Dear Amy: I'm wondering if my brother, "Stan," has written me off because I wouldn't loan him money.
In 2015, both of our parents passed away, several months apart.
Stan and I each inherited $20,000. I socked my money away in CDs. I don't know what Stan did with his inheritance.
He has always had a bad habit of asking female relatives for cash loans and then never repaying them.
About a year after my parents passed, Stan phoned me, asking if I would loan him $30,000. He never said what he wanted the money for.
I told him my money was tied up in certificates of deposit and I'd have to pay a penalty to withdraw the money. (I had no intention of sending him money, anyway, as he is such a bad risk.)
He sounded miffed and ended the phone call.
Since then, Stan never calls. Before that last call asking for money, he would call me about once a month. Now if I don't call him, I never hear from him.
I make the effort to call him once or twice a year and he seems friendly enough, but it's always me making the effort to stay in touch.
Do you think my brother has written me off because I wouldn't lend him money?
Amy says: The thing about debt is this: It leads to shame, embarrassment, dislocation and estrangement.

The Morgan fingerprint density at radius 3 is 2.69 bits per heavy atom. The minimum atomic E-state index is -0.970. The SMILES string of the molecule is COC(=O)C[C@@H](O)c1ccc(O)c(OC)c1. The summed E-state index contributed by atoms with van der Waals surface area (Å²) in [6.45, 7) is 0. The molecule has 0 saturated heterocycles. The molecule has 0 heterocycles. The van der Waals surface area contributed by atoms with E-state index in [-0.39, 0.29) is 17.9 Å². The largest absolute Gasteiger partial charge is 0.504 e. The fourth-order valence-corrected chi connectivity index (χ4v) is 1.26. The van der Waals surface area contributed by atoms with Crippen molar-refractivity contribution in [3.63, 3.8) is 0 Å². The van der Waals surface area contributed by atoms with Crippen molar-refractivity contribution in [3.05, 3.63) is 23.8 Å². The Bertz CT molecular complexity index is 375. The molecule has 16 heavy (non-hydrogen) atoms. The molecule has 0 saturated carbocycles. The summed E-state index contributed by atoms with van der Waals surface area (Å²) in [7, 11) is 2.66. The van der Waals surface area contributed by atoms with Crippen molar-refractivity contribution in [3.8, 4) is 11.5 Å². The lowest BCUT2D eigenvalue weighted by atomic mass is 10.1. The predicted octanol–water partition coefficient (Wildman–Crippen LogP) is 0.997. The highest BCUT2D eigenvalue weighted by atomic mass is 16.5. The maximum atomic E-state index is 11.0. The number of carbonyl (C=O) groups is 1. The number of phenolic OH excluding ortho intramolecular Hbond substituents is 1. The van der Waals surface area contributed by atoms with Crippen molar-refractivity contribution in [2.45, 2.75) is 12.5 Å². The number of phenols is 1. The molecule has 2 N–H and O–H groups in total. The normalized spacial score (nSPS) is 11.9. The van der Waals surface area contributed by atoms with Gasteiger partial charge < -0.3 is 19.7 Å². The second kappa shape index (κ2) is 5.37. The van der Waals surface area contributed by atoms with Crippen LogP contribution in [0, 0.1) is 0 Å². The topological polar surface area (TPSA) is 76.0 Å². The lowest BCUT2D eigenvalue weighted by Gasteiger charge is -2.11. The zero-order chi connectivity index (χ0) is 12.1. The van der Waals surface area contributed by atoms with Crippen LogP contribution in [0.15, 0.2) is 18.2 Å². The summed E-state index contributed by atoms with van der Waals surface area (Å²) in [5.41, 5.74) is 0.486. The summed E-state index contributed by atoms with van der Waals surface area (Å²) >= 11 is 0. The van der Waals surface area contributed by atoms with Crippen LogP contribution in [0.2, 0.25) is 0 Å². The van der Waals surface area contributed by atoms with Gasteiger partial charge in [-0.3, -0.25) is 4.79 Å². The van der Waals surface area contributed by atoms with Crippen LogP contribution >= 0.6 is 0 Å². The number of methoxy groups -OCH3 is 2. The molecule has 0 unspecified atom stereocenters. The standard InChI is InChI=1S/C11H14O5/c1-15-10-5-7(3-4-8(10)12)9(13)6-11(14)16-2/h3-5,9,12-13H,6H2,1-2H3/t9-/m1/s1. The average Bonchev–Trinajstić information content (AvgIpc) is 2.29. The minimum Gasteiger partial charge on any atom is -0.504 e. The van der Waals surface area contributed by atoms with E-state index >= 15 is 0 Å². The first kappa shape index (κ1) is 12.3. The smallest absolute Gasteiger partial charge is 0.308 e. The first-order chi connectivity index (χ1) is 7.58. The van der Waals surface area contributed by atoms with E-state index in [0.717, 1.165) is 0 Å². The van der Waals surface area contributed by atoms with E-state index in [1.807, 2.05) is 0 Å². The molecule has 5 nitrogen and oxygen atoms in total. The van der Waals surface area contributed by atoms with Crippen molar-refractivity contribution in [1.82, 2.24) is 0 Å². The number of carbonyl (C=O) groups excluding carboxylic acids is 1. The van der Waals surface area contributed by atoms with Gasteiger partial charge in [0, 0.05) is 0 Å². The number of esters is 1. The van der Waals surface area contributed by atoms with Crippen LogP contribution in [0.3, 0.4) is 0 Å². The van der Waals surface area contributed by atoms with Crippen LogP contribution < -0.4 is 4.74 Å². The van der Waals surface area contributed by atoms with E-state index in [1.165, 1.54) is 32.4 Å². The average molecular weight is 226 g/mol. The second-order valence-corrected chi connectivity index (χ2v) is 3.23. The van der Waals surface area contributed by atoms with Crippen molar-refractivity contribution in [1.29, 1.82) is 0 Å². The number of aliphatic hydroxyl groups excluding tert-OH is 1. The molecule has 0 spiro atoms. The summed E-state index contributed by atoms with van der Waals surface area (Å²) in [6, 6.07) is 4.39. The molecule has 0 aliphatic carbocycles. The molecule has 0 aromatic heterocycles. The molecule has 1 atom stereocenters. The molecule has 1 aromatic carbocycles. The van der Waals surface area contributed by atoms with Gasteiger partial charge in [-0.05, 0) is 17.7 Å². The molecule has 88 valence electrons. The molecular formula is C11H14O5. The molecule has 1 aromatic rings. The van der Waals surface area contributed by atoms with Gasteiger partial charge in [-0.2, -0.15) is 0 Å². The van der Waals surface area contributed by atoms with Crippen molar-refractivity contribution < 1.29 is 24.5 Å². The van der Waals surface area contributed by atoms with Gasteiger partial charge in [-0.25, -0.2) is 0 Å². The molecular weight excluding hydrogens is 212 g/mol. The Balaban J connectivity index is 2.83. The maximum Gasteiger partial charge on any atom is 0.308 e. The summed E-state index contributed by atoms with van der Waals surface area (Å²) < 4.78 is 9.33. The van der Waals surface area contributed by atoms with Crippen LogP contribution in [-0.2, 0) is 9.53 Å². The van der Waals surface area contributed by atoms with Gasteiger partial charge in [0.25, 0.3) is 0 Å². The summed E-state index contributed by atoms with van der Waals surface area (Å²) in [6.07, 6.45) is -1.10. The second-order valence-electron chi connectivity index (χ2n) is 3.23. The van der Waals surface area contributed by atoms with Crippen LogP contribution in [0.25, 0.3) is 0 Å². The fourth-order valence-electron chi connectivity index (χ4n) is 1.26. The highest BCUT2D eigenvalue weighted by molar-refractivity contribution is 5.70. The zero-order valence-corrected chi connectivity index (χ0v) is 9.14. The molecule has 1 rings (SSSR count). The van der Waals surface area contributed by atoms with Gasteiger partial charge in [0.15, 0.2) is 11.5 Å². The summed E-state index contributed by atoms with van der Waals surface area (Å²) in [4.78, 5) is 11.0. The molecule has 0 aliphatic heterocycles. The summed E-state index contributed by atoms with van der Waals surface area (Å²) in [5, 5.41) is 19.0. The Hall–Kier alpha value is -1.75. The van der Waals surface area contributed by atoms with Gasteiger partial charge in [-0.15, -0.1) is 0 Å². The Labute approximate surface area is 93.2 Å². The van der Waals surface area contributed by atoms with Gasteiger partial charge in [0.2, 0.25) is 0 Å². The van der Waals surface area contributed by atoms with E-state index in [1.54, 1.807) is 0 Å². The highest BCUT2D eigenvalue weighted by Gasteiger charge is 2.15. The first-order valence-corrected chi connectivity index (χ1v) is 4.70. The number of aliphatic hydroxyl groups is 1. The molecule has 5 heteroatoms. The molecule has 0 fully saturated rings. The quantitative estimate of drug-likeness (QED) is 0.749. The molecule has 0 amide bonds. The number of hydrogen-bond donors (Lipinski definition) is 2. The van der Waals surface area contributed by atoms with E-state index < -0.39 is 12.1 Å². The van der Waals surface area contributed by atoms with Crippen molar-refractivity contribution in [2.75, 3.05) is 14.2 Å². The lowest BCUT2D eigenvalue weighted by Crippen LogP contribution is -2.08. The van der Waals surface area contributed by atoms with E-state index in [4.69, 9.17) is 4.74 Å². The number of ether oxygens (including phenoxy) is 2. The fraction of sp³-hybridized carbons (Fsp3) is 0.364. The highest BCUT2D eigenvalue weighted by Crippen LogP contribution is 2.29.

Being in debt is a spiritual, emotional, financial and relational anvil, tied around the ankle and weighing a person down.
I assure you, if you had loaned your brother $30,000, you would never see the money again and your brother would never again pick up the phone. Fortunately, you have not become part of his debt problem.
As it is, he still picks up the phone when you call. So, keep calling.
He may have a major problem that interferes with his ability to reach out to you. All you owe him is to do your part, which is to like and love him as well as you can. And all he owes you is to pick up the phone.
Same old cheating story
Dear Amy: The reader's letter about her cheating boyfriend sounded like an old story.
She found incriminating messages on his iPad. He claimed he'd been hacked.
People need to understand something about hacking: Hackers don't go after individuals — they attack massive companies, banks, governments, etc.
Your comparison of his excuse to "the dog ate my homework," was right on. (Although one time, the dog really did eat my homework!)
Amy says: You make an excellent point about hacking. Time and time again, when individuals claim to have been hacked it turns out to be a red herring. And — like a herring — the claim quickly starts to rot.
Send questions to Amy Dickinson via e-mail at email@example.com or send a letter to Ask Amy, P.O. Box 194, Freeville, NY 13068.